So pick this book up – it’ll be empowering if you’re a lady and hella insightful if you’re a guy (ever wonder how a woman thinks – this is majorly on point, plus you’ll learn a lot about life as a female that will definitely open up your eyes). Plus, it is laugh out loud funny and there are tons of great pop culture jokes and references to keep things light while you are slowly realizing how serious some of these points actually are. This was a great place for me to start in my feminist reading journey and I’m excited for where it’ll go next.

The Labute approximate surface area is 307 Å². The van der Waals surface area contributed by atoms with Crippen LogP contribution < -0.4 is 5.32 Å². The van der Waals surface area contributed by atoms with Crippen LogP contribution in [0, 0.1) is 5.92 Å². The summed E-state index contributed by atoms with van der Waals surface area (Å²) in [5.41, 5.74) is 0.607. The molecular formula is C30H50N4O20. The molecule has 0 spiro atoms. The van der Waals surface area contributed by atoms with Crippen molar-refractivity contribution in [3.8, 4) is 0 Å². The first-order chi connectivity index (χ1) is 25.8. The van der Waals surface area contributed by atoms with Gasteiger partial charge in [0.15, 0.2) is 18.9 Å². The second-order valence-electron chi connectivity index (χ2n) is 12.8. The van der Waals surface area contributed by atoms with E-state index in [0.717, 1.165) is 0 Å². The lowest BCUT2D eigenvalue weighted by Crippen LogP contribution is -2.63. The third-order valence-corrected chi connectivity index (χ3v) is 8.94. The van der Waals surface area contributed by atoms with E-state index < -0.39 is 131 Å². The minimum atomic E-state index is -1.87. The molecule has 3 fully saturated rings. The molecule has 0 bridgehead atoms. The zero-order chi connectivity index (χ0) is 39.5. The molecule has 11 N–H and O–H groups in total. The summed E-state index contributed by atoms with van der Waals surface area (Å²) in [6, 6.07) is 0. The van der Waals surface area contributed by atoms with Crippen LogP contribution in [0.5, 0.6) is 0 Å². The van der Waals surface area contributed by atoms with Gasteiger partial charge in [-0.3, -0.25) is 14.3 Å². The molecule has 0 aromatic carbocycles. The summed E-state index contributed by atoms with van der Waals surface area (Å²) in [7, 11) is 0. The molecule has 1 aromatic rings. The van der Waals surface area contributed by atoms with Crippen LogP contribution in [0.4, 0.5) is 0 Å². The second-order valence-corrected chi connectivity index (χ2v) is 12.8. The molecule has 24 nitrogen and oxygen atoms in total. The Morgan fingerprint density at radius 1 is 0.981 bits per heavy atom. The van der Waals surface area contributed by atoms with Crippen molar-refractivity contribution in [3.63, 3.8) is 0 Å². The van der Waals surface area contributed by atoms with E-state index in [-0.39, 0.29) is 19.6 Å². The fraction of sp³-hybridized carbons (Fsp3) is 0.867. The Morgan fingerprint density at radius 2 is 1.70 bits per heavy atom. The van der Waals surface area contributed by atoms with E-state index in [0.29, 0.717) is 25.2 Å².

I’m going to end with this quote I saw the other day that I think is really important, after reading this book.  Because it would be so easy to come out of it feeling bad about buying into all these societal expectations, even worse about the ones you actually like (cute underwear for me, for sure), and super guilty for all the snap judgments you’ve made about other people (read: other women). And when that happens, you have a choice, you can deny and ignore because you’re embarrassed or self-conscious OR you can take a second to look at what just happened and make a choice to embrace the cognitive dissonance: ‘The first thought that goes through your mind is what you have been conditioned to think. What you think next defines who you are.’ So let’s all go and redefine who we are. As for me ‘I AM A FEMINIST!'”